There’s something missing from the new series of Doctor Who.
It’s not a charismatic new lead. It’s not a diverse team of companions. It’s not a cosy new Tardis interior, or a modern take on the theme tune that pays due reverence to the original. Ok, it isthe Daleks – but that’s not what I’m talking about. What’s missing for me, is the classic Doctor Who ‘cold open’.
You know what I mean. That section before the opening credits that sets up the episode, introducing us to a new threat, mystery or bit of weirdness. And no cold open means no Doctor Who sting – that unmistakable electronic sound that underlines the drama and leads so satisfyingly into the theme tune.
True, you do get to hear it at the end of episodes before the closing credits, and that is good and right, but without the cold open I really feel like we – and in particular a new generation of Doctor Who fans – are missing out on something that is fundamentally, essentially Doctor Who and which would only increase the sense of eerie excitement at the start of every episode.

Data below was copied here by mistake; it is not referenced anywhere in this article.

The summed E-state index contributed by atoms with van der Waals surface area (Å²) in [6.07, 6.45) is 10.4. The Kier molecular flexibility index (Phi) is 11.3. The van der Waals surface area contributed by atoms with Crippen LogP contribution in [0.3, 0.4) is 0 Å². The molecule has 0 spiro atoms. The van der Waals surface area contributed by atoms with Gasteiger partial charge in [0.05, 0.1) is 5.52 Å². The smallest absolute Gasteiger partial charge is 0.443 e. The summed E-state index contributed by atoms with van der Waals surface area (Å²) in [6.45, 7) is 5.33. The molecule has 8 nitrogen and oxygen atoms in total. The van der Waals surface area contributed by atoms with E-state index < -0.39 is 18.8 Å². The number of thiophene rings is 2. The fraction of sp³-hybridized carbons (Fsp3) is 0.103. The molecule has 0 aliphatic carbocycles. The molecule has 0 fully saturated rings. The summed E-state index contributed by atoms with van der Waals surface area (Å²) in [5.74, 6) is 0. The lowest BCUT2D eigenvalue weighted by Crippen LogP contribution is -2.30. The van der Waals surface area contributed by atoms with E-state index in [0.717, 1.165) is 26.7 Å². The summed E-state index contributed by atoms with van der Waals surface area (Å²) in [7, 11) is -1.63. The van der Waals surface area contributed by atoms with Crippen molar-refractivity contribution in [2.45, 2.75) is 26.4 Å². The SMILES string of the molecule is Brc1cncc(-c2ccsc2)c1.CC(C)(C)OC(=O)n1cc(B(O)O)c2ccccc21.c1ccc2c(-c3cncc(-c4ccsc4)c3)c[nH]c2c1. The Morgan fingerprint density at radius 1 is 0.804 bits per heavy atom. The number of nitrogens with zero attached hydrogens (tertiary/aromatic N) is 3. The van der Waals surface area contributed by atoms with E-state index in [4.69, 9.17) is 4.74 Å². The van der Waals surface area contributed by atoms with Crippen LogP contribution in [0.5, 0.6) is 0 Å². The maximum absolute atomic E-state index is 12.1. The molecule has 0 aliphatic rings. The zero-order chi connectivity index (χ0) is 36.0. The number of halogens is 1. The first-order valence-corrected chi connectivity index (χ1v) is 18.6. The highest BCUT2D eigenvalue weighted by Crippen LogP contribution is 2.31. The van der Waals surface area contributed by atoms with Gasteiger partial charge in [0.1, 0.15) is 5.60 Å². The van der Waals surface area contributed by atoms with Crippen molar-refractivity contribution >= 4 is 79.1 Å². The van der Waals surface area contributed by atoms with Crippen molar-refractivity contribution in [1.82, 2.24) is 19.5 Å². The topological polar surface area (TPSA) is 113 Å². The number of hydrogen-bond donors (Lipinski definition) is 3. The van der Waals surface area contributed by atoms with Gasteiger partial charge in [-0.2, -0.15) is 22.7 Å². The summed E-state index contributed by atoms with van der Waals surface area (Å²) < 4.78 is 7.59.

Five weeks in and there have been some real missed opportunities. Take the latest adventure, the Tsuranga Conundrum. Post opening credits, it begins with the Doctor and the rest of the Tardis team scouring a junk planet for booty when they uncover a deadly sonic mine. Even the sonic screwdriver is not able to stop it from detonating. A worried Doctor apologises to her friends as the mine counts down and then an explosive flash envelopes the screen.
Imagine that playing out before the opening credits, followed immediately by the Doctor Who sting and that incredible theme tune.
Boom! Goosebumps and tingling spines all round.
New showrunner Chris Chibnall has made some fantastic changes to Doctor Who but ditching the cold open is not one of them. After all, why throw away the opportunity to wring an extra thrill out of Doctor Who each week, as we prepare to follow the Doctor on another adventure in space and time.
This article was originally published on 4 November 2018